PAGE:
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Security debt represents the accumulation of various vulnerabilities in the internal structure of your software. This leaves your solution open to potential breaches, hacks and exploits. It also greatly increases the risk of your data and system architecture becoming compromised or hijacked. So, how do you get rid of security debt? To answer that, we first need to understand what causes it and this leads us to the concept of technical debt.

What is technical debt?

Over a decade ago, a programmer named Ward Cunningham defined the term “technical debt“. He used it to describe the long-term impact of programmers taking shortcuts while developing their code. In a nutshell: if you cut corners in the beginning of your development cycle, this will likely haunt you later on. The problem is that everybody uses shortcuts in their work, but some shortcuts come with a heavy future cost. Granted, some of these issues could be miniscule at first, but their compounding over time inevitably leads to so-called “cruft”. Cruft is the buildup of deficiencies in your software’s internal quality, which makes future modifications and upscaling difficult. You can also think of it as a house whose foundation was not laid down properly. Building up is going to be a major struggle, and expanding sideways will require a huge amount of work.

Now, if you take the essence of this problem and apply it to your software’s security, you get “security debt”. Let’s take a look at what it entails and how to fix it.

What is security debt and what causes it?

Security debt represents the sum of different vulnerabilities in your software which make data and system protection increasingly difficult. Since security debt is a direct subset of technical debt, this means that the root cause is the same. One of the leading reasons why security debt occurs in the first place is the way we create software today.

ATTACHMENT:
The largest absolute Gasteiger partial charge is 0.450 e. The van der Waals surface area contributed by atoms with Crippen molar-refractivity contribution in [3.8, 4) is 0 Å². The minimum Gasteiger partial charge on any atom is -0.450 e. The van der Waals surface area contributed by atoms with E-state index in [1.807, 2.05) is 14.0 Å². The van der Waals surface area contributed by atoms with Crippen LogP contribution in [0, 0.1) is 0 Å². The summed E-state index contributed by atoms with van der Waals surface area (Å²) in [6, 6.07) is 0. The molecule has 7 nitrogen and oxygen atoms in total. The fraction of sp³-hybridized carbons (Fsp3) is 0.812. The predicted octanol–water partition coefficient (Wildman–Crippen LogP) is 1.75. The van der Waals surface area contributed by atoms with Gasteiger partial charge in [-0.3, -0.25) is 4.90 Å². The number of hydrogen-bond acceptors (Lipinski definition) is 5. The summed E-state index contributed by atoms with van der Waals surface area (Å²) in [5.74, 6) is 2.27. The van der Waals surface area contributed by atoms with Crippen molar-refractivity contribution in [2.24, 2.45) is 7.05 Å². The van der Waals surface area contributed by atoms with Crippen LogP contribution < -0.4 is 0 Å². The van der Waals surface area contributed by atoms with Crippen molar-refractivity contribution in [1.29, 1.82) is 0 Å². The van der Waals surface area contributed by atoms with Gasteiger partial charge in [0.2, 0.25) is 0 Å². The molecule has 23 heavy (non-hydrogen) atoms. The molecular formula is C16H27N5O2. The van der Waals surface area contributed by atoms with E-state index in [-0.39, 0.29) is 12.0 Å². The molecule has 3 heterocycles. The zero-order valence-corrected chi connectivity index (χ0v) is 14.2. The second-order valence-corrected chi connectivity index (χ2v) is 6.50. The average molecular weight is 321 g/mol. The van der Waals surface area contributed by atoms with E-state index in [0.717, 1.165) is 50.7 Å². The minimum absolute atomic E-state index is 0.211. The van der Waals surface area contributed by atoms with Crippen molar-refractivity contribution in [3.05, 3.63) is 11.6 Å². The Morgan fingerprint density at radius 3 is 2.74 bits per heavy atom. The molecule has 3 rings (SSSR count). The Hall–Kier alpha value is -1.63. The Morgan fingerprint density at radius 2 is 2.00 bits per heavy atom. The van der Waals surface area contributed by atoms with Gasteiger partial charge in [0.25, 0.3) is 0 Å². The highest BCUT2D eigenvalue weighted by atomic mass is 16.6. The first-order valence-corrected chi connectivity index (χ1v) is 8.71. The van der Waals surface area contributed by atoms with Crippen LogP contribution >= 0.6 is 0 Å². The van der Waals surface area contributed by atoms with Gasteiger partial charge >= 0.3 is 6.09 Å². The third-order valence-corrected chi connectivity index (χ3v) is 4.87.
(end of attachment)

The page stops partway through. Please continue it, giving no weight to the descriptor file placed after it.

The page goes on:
When it comes to modern software development lifecycles, developers rarely build their products from scratch. The reason is quite simple – there’s a host of functional, pre-made elements available in open source repositories. Developers use these existing blocks of code to save time, but they often do so without thoroughly analyzing the security aspects of that code. If the code works, they will tweak it to suit their purpose and implement it in their development. Now, if they happen to notice security vulnerabilities during this process, they’re faced with two options:

  • Perform an in-depth analysis of the code’s integrity and security on a fundamental level, or
  • Write or copy a quick workaround on top of the code to bridge this issue

Take into consideration the fact that time to market plays a crucial role in an enterprise’s ability to succeed in the market. This is how a security risk is born, and the consequences then simply propagate into each subsequent development step. Another particular problem occurs when developers change. Instead of just building the product further, new developers must spend extra time figuring out how the old code functions.

The cost of security debt